Mainstreaming Impact Evaluation in Nature Conservation

Kathy Baylis, Jordi Honey-Rosés, Jan Börner, Esteve Corbera, Driss Ezzine-de-Blas, Paul J. Ferraro, Renaud Lapeyre, U. Martin Persson, Alex Pfaff, Sven Wunder

Research output: Contribution to journalComment/debate

Abstract

An important part of conservation practice is the empirical evaluation of program and policy impacts. Understanding why conservation programs succeed or fail is essential for designing cost-effective initiatives and for improving the livelihoods of natural resource users. The evidence we seek can be generated with modern impact evaluation designs. Such designs measure causal effects of specific interventions by comparing outcomes with the interventions to outcomes in credible counterfactual scenarios. Good designs also identify the conditions under which the causal effect arises. Despite a critical need for empirical evidence, conservation science has been slow to adopt these impact evaluation designs. We identify reasons for the slow rate of adoption and provide suggestions for mainstreaming impact evaluation in nature conservation.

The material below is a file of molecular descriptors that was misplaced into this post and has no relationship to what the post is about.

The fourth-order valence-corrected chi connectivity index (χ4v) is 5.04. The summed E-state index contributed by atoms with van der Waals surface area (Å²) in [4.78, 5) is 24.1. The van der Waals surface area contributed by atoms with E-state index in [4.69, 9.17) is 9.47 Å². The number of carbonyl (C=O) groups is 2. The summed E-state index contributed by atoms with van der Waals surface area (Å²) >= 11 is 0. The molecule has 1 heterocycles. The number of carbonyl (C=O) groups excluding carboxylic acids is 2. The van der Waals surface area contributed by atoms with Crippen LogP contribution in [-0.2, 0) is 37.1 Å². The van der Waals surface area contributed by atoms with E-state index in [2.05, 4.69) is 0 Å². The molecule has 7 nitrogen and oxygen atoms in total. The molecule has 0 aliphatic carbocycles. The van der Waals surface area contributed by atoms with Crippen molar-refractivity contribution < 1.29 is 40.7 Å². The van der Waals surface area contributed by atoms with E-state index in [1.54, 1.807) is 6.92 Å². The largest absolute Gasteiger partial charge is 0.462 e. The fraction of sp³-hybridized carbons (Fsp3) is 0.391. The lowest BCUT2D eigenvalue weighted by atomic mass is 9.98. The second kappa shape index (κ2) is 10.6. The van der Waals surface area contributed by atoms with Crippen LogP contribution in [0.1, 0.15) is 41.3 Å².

Original languageEnglish (US)
Pages (from-to)58-64
Number of pages7
JournalConservation Letters
Volume9
Issue number1
DOIs
StatePublished - Jan 1 2016

Keywords

  • Biodiversity
  • Conservation policy
  • Impact evaluation
  • Payment for environmental services
  • Protected areas

ASJC Scopus subject areas

  • Ecology, Evolution, Behavior and Systematics
  • Ecology
  • Nature and Landscape Conservation

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  • Cite this

    Baylis, K., Honey-Rosés, J., Börner, J., Corbera, E., Ezzine-de-Blas, D., Ferraro, P. J., Lapeyre, R., Persson, U. M., Pfaff, A., & Wunder, S. (2016). Mainstreaming Impact Evaluation in Nature Conservation. Conservation Letters, 9(1), 58-64. https://doi.org/10.1111/conl.12180